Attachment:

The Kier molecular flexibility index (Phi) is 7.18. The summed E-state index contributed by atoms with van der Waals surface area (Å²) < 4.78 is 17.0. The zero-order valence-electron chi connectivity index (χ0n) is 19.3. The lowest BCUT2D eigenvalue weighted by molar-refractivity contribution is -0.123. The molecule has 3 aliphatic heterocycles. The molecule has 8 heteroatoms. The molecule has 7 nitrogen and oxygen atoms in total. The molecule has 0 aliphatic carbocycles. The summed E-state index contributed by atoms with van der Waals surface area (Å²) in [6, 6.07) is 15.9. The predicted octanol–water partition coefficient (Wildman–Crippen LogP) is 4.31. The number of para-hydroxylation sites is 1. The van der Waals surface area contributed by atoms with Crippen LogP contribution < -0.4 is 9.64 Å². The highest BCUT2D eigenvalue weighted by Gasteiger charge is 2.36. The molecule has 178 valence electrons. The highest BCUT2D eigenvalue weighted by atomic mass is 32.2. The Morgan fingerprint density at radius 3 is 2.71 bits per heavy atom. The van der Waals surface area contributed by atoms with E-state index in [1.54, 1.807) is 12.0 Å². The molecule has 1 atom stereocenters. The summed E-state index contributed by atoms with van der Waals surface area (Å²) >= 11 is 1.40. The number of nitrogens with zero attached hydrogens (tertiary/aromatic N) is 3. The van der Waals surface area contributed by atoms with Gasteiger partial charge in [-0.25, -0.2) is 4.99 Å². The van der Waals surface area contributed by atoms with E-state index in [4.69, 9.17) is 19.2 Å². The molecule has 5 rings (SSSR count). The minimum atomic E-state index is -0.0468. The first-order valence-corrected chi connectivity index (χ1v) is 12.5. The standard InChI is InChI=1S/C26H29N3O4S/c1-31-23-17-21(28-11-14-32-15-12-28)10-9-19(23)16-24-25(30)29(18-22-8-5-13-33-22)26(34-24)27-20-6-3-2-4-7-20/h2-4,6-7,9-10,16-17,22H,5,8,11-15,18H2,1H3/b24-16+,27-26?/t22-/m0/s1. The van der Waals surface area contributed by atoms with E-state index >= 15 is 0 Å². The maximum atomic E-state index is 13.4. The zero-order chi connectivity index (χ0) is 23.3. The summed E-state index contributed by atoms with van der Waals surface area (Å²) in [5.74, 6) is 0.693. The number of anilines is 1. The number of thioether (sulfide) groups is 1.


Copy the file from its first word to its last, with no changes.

The Kier molecular flexibility index (Phi) is 7.18. The summed E-state index contributed by atoms with van der Waals surface area (Å²) < 4.78 is 17.0. The zero-order valence-electron chi connectivity index (χ0n) is 19.3. The lowest BCUT2D eigenvalue weighted by molar-refractivity contribution is -0.123. The molecule has 3 aliphatic heterocycles. The molecule has 8 heteroatoms. The molecule has 7 nitrogen and oxygen atoms in total. The molecule has 0 aliphatic carbocycles. The summed E-state index contributed by atoms with van der Waals surface area (Å²) in [6, 6.07) is 15.9. The predicted octanol–water partition coefficient (Wildman–Crippen LogP) is 4.31. The number of para-hydroxylation sites is 1. The van der Waals surface area contributed by atoms with Crippen LogP contribution < -0.4 is 9.64 Å². The highest BCUT2D eigenvalue weighted by Gasteiger charge is 2.36. The molecule has 178 valence electrons. The highest BCUT2D eigenvalue weighted by atomic mass is 32.2. The Morgan fingerprint density at radius 3 is 2.71 bits per heavy atom. The van der Waals surface area contributed by atoms with E-state index in [1.54, 1.807) is 12.0 Å². The molecule has 1 atom stereocenters. The summed E-state index contributed by atoms with van der Waals surface area (Å²) >= 11 is 1.40. The number of nitrogens with zero attached hydrogens (tertiary/aromatic N) is 3. The van der Waals surface area contributed by atoms with Gasteiger partial charge in [-0.25, -0.2) is 4.99 Å². The van der Waals surface area contributed by atoms with E-state index in [4.69, 9.17) is 19.2 Å². The molecule has 5 rings (SSSR count). The minimum atomic E-state index is -0.0468. The first-order valence-corrected chi connectivity index (χ1v) is 12.5. The standard InChI is InChI=1S/C26H29N3O4S/c1-31-23-17-21(28-11-14-32-15-12-28)10-9-19(23)16-24-25(30)29(18-22-8-5-13-33-22)26(34-24)27-20-6-3-2-4-7-20/h2-4,6-7,9-10,16-17,22H,5,8,11-15,18H2,1H3/b24-16+,27-26?/t22-/m0/s1. The van der Waals surface area contributed by atoms with E-state index >= 15 is 0 Å². The maximum atomic E-state index is 13.4. The zero-order chi connectivity index (χ0) is 23.3. The summed E-state index contributed by atoms with van der Waals surface area (Å²) in [5.74, 6) is 0.693. The number of anilines is 1. The number of thioether (sulfide) groups is 1.